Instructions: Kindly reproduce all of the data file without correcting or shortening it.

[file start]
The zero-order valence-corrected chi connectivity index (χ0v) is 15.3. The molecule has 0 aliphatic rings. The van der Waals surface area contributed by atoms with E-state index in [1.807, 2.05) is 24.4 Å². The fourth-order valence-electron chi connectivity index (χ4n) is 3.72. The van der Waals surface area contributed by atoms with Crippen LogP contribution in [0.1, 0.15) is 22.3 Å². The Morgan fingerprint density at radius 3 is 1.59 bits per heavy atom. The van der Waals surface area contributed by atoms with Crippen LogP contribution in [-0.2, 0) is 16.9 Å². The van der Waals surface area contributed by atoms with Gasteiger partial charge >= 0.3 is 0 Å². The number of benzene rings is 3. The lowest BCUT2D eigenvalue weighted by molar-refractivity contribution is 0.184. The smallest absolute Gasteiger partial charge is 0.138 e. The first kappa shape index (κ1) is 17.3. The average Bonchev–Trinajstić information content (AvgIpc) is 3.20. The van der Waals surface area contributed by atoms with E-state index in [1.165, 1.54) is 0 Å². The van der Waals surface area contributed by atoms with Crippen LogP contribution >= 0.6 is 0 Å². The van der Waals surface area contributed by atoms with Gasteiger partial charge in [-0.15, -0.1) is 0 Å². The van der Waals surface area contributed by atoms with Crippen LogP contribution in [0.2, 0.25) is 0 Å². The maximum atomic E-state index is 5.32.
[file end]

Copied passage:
The zero-order valence-corrected chi connectivity index (χ0v) is 15.3. The molecule has 0 aliphatic rings. The van der Waals surface area contributed by atoms with E-state index in [1.807, 2.05) is 24.4 Å². The fourth-order valence-electron chi connectivity index (χ4n) is 3.72. The van der Waals surface area contributed by atoms with Crippen LogP contribution in [0.1, 0.15) is 22.3 Å². The Morgan fingerprint density at radius 3 is 1.59 bits per heavy atom. The van der Waals surface area contributed by atoms with Crippen LogP contribution in [-0.2, 0) is 16.9 Å². The van der Waals surface area contributed by atoms with Gasteiger partial charge >= 0.3 is 0 Å². The number of benzene rings is 3. The lowest BCUT2D eigenvalue weighted by molar-refractivity contribution is 0.184. The smallest absolute Gasteiger partial charge is 0.138 e. The first kappa shape index (κ1) is 17.3. The average Bonchev–Trinajstić information content (AvgIpc) is 3.20. The van der Waals surface area contributed by atoms with E-state index in [1.165, 1.54) is 0 Å². The van der Waals surface area contributed by atoms with Crippen LogP contribution >= 0.6 is 0 Å². The van der Waals surface area contributed by atoms with Gasteiger partial charge in [-0.15, -0.1) is 0 Å². The van der Waals surface area contributed by atoms with Crippen LogP contribution in [0.2, 0.25) is 0 Å². The maximum atomic E-state index is 5.32.